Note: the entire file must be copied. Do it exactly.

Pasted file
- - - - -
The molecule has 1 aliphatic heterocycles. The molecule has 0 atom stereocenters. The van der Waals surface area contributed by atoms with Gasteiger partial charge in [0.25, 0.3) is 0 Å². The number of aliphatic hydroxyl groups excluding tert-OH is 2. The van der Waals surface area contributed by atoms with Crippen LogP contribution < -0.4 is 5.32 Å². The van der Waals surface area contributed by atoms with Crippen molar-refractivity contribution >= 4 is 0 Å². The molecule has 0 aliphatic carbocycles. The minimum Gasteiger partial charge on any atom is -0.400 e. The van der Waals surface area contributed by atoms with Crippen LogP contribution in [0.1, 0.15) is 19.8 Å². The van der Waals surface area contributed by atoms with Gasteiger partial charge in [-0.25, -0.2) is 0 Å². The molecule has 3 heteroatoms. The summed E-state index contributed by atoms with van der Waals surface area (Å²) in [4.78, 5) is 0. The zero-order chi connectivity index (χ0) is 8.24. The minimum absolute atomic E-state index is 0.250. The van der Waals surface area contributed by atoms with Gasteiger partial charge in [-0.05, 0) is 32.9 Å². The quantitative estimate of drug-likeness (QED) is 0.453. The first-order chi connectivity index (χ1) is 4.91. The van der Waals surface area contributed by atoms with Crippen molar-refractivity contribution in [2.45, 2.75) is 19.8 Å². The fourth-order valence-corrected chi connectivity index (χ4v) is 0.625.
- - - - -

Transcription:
The molecule has 1 aliphatic heterocycles. The molecule has 0 atom stereocenters. The van der Waals surface area contributed by atoms with Gasteiger partial charge in [0.25, 0.3) is 0 Å². The number of aliphatic hydroxyl groups excluding tert-OH is 2. The van der Waals surface area contributed by atoms with Crippen LogP contribution < -0.4 is 5.32 Å². The van der Waals surface area contributed by atoms with Crippen molar-refractivity contribution >= 4 is 0 Å². The molecule has 0 aliphatic carbocycles. The minimum Gasteiger partial charge on any atom is -0.400 e. The van der Waals surface area contributed by atoms with Crippen LogP contribution in [0.1, 0.15) is 19.8 Å². The van der Waals surface area contributed by atoms with Gasteiger partial charge in [-0.25, -0.2) is 0 Å². The molecule has 3 heteroatoms. The summed E-state index contributed by atoms with van der Waals surface area (Å²) in [4.78, 5) is 0. The zero-order chi connectivity index (χ0) is 8.24. The minimum absolute atomic E-state index is 0.250. The van der Waals surface area contributed by atoms with Gasteiger partial charge in [-0.05, 0) is 32.9 Å². The quantitative estimate of drug-likeness (QED) is 0.453. The first-order chi connectivity index (χ1) is 4.91. The van der Waals surface area contributed by atoms with Crippen molar-refractivity contribution in [2.45, 2.75) is 19.8 Å². The fourth-order valence-corrected chi connectivity index (χ4v) is 0.625.